Our Emergencies and Transitions Team ensures that WFP country offices have the appropriate policies, guidance and training to promote Zero Hunger for people affected by crises. In doing so, it uses an Emergency Programming Framework built around:
- The Five Rs: Achieving the right objective by providing the right assistance to the right people at the right time in the right way.
- Coordination: Working in close partnership with internal and external stakeholders.
- Balance and bumps: Finding a balance between speed and quality, while navigating the bumps (or unexpected difficulties) encountered during operations.
Key areas of the Emergency Programming Framework
This refers both to humanitarian actors’ ability to reach people affected by crisis, and to the ability of those affected to access humanitarian assistance and services. For WFP to serve those in extreme situations effectively, it must be proactive in securing and maintaining access. Just weeks after a partial ceasefire in the Syrian conflict was agreed in February 2016, WFP and its partners had managed to deliver life-saving support to over 150,000 people – more than at any time since hostilities began.
Most of our interventions occur amid conflicts – and where possible, we work to mitigate these, or at the very least not to make them worse. By employing conflict-sensitive programming, we contribute in small but meaningful, ways to peacebuilding at local and national levels. In Chad, a joint livelihood strategy was launched at Belom camp: it consisted of encouraging refugees and the host community to grow vegetables together. They jointly prepared 14.5 hectares of land and dug 120 wells. This focus on community assets helped reduce tensions and ensured equitable outcomes for all involved.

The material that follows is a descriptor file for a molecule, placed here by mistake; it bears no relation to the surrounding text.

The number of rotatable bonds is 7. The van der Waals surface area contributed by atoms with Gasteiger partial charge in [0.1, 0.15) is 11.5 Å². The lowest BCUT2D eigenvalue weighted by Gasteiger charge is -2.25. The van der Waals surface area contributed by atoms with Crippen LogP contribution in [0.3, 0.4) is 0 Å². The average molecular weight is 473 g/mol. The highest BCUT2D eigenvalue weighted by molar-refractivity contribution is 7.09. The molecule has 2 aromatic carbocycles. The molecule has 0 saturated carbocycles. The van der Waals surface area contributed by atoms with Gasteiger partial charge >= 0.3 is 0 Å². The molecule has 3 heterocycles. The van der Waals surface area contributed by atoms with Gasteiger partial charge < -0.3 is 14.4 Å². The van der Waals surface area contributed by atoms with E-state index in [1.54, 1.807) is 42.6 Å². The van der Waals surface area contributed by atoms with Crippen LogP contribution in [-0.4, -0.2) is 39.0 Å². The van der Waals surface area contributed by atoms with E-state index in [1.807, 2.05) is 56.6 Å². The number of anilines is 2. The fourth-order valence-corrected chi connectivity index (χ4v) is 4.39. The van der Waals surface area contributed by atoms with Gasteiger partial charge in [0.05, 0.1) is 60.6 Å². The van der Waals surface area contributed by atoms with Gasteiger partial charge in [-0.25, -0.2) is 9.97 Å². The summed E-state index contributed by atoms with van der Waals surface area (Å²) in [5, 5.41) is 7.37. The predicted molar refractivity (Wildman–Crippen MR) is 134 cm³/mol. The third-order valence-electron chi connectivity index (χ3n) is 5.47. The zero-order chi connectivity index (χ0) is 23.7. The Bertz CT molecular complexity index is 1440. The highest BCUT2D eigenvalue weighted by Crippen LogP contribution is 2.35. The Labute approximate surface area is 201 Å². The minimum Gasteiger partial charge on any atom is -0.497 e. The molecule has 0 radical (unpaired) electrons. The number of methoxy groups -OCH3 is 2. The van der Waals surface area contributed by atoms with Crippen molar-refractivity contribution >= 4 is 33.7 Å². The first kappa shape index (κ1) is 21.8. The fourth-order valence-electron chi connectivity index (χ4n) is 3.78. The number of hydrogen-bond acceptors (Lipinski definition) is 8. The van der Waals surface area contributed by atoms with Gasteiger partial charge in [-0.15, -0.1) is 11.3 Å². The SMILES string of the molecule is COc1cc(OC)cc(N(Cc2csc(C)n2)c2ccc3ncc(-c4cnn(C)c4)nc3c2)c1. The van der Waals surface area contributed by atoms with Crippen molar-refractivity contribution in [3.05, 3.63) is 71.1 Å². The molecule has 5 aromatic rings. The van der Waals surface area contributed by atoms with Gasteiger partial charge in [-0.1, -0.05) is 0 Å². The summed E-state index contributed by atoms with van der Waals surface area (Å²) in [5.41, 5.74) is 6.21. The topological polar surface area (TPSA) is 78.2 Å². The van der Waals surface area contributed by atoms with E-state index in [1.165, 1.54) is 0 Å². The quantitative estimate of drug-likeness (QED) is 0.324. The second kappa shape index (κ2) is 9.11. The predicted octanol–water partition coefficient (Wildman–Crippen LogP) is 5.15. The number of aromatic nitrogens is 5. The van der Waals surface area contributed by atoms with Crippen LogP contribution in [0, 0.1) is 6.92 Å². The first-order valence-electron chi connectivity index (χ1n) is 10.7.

WFP is committed to offering food assistance in a manner that does not compromise protection for those it serves, but rather contributes to their safety, dignity and integrity. Following the Haiti earthquake in 2010, preventing violence during food distribution was a major concern. With this in mind, we announced over local radio, ahead of time, who was eligible; provided women and children with safe spaces and extra support; and trained all volunteers in how to keep the most vulnerable safe during surge distributions.
Accountability to affected populations
People affected by food insecurity and malnutrition should be able to hold WFP accountable for the assistance it provides, for the manner in which programmes are implemented, and for achieving results. Individuals receiving assistance deserve to be listened to and given a voice in the decisions that regard them. In Pakistan, as well as in other countries, we have established complaints and feedback mechanisms for them to share their thoughts or concerns, whether at physical help desks or – increasingly – through mobile phones and social media.
The number of forcibly displaced people in the world is at an all-time high; many cannot meet their own food and nutrition needs. WFP works to make refugees and internally displaced populations more resilient, reach the most vulnerable, and deliver solutions that are context-sensitive and provide an opportunity to live with greater dignity. In Uganda, for example, WFP works closely with the Government and the Office of the United Nations High Commissioner for Refugees (UNHCR) to support an environment in which refugees have access to land for cultivation as well as other livelihood pathways.
More than half of the world’s population now live in urban settlements. By 2050, as many as two-thirds of all people will be urban dwellers. Most of this growth is occurring in middle and low-income countries, where congestion and poor planning exacerbate social inequality and food insecurity. Rapid urbanization is also generating what has become known as the "double burden" of under-nutrition and obesity. WFP is adapting to support better urban food systems and markets, and exploring technology-driven solutions to hunger.